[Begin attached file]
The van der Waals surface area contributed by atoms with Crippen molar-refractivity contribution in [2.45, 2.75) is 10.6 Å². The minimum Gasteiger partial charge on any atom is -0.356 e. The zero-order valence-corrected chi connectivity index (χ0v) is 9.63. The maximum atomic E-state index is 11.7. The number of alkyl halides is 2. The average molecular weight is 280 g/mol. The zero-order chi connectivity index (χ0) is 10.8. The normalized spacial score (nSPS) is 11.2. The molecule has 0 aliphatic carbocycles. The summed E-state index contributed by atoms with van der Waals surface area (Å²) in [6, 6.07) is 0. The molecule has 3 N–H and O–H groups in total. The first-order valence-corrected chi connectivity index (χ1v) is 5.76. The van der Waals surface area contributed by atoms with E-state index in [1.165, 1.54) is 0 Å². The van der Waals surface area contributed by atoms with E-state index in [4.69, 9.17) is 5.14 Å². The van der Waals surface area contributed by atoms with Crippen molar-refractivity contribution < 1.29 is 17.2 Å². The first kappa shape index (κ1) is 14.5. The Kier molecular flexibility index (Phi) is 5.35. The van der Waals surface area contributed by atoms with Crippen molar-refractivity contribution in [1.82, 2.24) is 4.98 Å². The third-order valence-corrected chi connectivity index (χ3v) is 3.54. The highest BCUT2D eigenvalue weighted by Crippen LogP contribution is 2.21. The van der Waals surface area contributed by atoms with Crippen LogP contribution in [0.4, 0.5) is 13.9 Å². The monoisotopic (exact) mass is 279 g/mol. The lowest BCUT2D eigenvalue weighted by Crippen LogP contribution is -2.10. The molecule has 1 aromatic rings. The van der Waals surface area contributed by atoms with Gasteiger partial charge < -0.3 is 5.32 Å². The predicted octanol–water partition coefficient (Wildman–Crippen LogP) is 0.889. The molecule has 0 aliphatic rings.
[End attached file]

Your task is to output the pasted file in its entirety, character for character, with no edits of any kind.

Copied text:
The van der Waals surface area contributed by atoms with Crippen molar-refractivity contribution in [2.45, 2.75) is 10.6 Å². The minimum Gasteiger partial charge on any atom is -0.356 e. The zero-order valence-corrected chi connectivity index (χ0v) is 9.63. The maximum atomic E-state index is 11.7. The number of alkyl halides is 2. The average molecular weight is 280 g/mol. The zero-order chi connectivity index (χ0) is 10.8. The normalized spacial score (nSPS) is 11.2. The molecule has 0 aliphatic carbocycles. The summed E-state index contributed by atoms with van der Waals surface area (Å²) in [6, 6.07) is 0. The molecule has 3 N–H and O–H groups in total. The first-order valence-corrected chi connectivity index (χ1v) is 5.76. The van der Waals surface area contributed by atoms with E-state index in [1.165, 1.54) is 0 Å². The van der Waals surface area contributed by atoms with E-state index in [4.69, 9.17) is 5.14 Å². The van der Waals surface area contributed by atoms with Crippen molar-refractivity contribution < 1.29 is 17.2 Å². The first kappa shape index (κ1) is 14.5. The Kier molecular flexibility index (Phi) is 5.35. The van der Waals surface area contributed by atoms with Crippen molar-refractivity contribution in [1.82, 2.24) is 4.98 Å². The third-order valence-corrected chi connectivity index (χ3v) is 3.54. The highest BCUT2D eigenvalue weighted by Crippen LogP contribution is 2.21. The van der Waals surface area contributed by atoms with Crippen LogP contribution in [0.4, 0.5) is 13.9 Å². The monoisotopic (exact) mass is 279 g/mol. The lowest BCUT2D eigenvalue weighted by Crippen LogP contribution is -2.10. The molecule has 1 aromatic rings. The van der Waals surface area contributed by atoms with Gasteiger partial charge < -0.3 is 5.32 Å². The predicted octanol–water partition coefficient (Wildman–Crippen LogP) is 0.889. The molecule has 0 aliphatic rings.